Eggs Make a Great Survival Food

One of the best and most versatile survival foods is not one that usually comes to mind right away. It’s eggs.

Eggs in powdered form can have a reliable shelf life of about 10 years. Which is great for your survival stash.

Or, if you’re fortunate enough to own chickens following a disaster, you can have fresh eggs for a long time.

Either way, you should make sure you enjoy eggs for as long as possible. Why? Because they provide plenty of what you need now and what you’ll require during a crisis.

Eggs are nutritious

The single best thing about eggs is their nutrition. They are a great source of vitamins and minerals. Not to mention omega-3 and omega-6 fats and protein.

I prefer large eggs, but even medium eggs will give you much of what your body needs. You’ll get 60 to 65 calories and 5 to 6 grams of protein with a medium egg.

You will also receive Vitamins A, B6, B12, D, and E. Plus thiamin, riboflavin and folate (B vitamins), and pantothenic acid.

The yolk will give you about 20 percent of your daily allowance of selenium. As well as amino acids and choline. Plus smaller amounts of iron, phosphorus, potassium and copper. And manganese, calcium, sodium, zinc and iron.

Multiple ways to prepare them

Now, some folks skip the yellow part of the egg due to its high cholesterol. But you also lose many nutrients that way.

Depending on your health condition, perhaps you can eat the yellow and cut back on cholesterol intake elsewhere.

When a survival situation lasts more than a couple of weeks, people get very tired (and sometimes physically sick) from eating the same thing over and over again.

But that’s not a problem with eggs because they can be prepared many different ways.

You can eat them hard-boiled, soft-boiled, scrambled, over easy, over medium, over hard, poached, baked, in an omelet and more.

Improving other foods

In addition, you can use eggs to improve the taste of a variety of other foods. They will help thicken, bind, emulsify and leaven different foods.

Eggs are used to hold meatloaf together, and to thicken custards. They also help with the binding in biscuits and cakes.

This incredible food is also used in the making of pies, mayonnaise, macaroni, casseroles, cookies, pasta, salad dressing and French toast.

And, eggs can stay good for three weeks. Yeah, they might taste better that first week, but you’ll be just fine eating them for about 21 days.

Eggs are versatile

One of the great things about eggs is how versatile they are. In fact, some folks have named something like 100 uses for the egg.

Among them are…

  • The shells make for good fertilizer, due to their calcium content. Add them to your compost pile.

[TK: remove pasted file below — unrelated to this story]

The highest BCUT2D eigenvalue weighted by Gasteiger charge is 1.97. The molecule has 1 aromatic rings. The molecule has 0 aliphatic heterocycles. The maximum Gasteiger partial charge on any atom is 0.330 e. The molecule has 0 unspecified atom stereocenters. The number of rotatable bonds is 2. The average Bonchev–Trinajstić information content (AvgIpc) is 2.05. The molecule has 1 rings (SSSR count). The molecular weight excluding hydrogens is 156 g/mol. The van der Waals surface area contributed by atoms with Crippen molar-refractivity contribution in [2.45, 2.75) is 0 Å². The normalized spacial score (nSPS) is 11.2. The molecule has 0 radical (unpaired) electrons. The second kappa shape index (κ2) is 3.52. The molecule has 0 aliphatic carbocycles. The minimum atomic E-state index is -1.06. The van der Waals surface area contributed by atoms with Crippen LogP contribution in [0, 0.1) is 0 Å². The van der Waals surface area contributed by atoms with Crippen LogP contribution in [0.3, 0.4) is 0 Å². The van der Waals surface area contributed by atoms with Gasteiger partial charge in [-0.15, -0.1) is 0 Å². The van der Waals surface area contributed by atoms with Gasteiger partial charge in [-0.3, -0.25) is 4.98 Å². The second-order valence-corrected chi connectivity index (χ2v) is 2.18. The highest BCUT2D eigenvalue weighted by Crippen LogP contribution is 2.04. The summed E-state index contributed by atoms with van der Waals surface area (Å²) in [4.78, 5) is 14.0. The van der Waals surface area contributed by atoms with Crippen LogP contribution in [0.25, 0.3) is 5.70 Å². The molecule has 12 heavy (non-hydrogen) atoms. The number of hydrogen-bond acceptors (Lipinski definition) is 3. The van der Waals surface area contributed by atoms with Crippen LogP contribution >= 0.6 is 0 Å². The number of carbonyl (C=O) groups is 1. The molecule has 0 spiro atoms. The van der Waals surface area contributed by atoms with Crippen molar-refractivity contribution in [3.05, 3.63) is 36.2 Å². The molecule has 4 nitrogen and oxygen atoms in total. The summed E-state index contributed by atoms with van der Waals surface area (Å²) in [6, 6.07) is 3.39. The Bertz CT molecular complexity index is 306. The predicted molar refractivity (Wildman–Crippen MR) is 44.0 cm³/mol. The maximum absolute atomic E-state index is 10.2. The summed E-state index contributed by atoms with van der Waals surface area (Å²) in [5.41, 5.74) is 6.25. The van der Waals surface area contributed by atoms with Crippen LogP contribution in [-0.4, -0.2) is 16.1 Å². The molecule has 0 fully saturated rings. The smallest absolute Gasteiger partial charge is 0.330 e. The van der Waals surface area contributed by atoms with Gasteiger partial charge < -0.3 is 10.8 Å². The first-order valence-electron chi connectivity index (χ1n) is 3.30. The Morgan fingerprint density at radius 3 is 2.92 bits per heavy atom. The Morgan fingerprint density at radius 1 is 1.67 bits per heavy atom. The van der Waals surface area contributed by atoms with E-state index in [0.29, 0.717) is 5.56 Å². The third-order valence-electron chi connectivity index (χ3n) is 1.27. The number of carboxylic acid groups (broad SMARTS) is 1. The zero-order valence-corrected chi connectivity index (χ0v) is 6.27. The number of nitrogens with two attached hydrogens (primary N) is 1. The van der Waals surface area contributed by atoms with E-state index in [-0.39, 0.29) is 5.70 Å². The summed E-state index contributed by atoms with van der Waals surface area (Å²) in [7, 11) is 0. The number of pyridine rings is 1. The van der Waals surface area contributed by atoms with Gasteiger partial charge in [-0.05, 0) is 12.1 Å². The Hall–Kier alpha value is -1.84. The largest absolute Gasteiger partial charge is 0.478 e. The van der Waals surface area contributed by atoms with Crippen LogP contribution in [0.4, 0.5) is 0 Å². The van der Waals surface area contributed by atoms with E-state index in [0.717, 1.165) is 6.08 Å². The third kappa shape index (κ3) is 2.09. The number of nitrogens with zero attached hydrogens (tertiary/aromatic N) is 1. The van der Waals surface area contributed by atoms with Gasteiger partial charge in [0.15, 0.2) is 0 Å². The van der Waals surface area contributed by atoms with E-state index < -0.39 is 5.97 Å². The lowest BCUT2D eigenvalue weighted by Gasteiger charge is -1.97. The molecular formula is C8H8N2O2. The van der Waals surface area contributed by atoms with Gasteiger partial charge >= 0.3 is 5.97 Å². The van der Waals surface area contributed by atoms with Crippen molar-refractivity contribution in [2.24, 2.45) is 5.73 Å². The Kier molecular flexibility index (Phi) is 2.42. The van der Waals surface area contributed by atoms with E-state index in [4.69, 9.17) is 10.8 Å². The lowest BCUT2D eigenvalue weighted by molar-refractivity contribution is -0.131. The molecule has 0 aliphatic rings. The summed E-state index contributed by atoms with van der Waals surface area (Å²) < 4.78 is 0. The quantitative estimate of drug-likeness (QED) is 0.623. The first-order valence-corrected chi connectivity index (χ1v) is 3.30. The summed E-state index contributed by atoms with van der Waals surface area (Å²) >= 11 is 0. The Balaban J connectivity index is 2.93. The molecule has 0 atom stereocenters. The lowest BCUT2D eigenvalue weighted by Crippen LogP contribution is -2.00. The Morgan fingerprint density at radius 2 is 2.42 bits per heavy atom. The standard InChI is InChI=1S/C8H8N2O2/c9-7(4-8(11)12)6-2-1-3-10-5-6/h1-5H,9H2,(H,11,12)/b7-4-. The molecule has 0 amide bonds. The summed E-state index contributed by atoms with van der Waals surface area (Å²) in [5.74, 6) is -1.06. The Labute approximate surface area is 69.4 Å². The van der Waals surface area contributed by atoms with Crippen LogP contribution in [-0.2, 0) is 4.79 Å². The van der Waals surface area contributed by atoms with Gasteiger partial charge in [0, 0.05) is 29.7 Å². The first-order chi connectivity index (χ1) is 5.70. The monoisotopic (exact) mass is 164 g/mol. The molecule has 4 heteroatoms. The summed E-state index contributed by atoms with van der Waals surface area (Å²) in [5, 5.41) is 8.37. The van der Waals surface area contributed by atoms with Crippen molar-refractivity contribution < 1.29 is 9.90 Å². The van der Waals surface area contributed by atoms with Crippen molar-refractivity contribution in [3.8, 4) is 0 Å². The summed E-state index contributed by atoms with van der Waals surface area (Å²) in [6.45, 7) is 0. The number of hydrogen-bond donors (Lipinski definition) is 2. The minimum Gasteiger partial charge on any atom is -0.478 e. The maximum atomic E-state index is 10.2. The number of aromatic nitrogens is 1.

• The membrane can act as a bandage for a wound. And it will speed up the healing process.
  • Placing eggshells around your garden can keep certain pests away from plants, including slugs and snails that don’t like those jagged pieces.
  • In a cashless crisis, eggs will make for a great bartering item. A vast majority of people won’t have them, but will want them.

To sum up, don’t overlook eggs when you’re stockpiling survival food. You’re going to need everything they offer up when the stuff hits the fan.


  • Mark O Pittman - April 28, 2020

    Thanks for the info on the eggs. Thanks for the great food you provide

  • James Beal - March 25, 2020

    You all are awesome!!!

  • Genie Gannon - March 25, 2020

    I have 6 chickens, but didn’t know some of the things to use shells, etc….thank you! Keep up your wonderful work…. Stay safe

  • Sue Turner - March 25, 2020

    I have chickens & eat fresh eggs daily. I love all the ways to prepare eggs. Thank you for the extra info you provided about how long they last.

  • Raymond - March 25, 2020

    I eat eggs over easy or scrambled. I also like to include in potato salad, I will also cooked them, cut them up and with a little mayo eat them in a sandwiches.

  • Lynn Southern - March 24, 2020

    Eggs that have not been washed will last months on the counter! Up to a year in the fridge!! When the egg is laid it has a coating, washing removes this. Eggs can loose moisture after washing but if in the refrigerator they will last many many months!

  • Keith Chambers - March 24, 2020

    Great article!! Thank you!!!

  • Eric Montgomery - March 24, 2020

    You guys are dynomite

  • Joseph Kaczetow - March 24, 2020

    Thanks for the info. Love eggs for breakfast. Have about 12 in fridge. Went to supermarket all gone shelves empty. Well have yourselfers a WONDERFUL day and be safe. Joey

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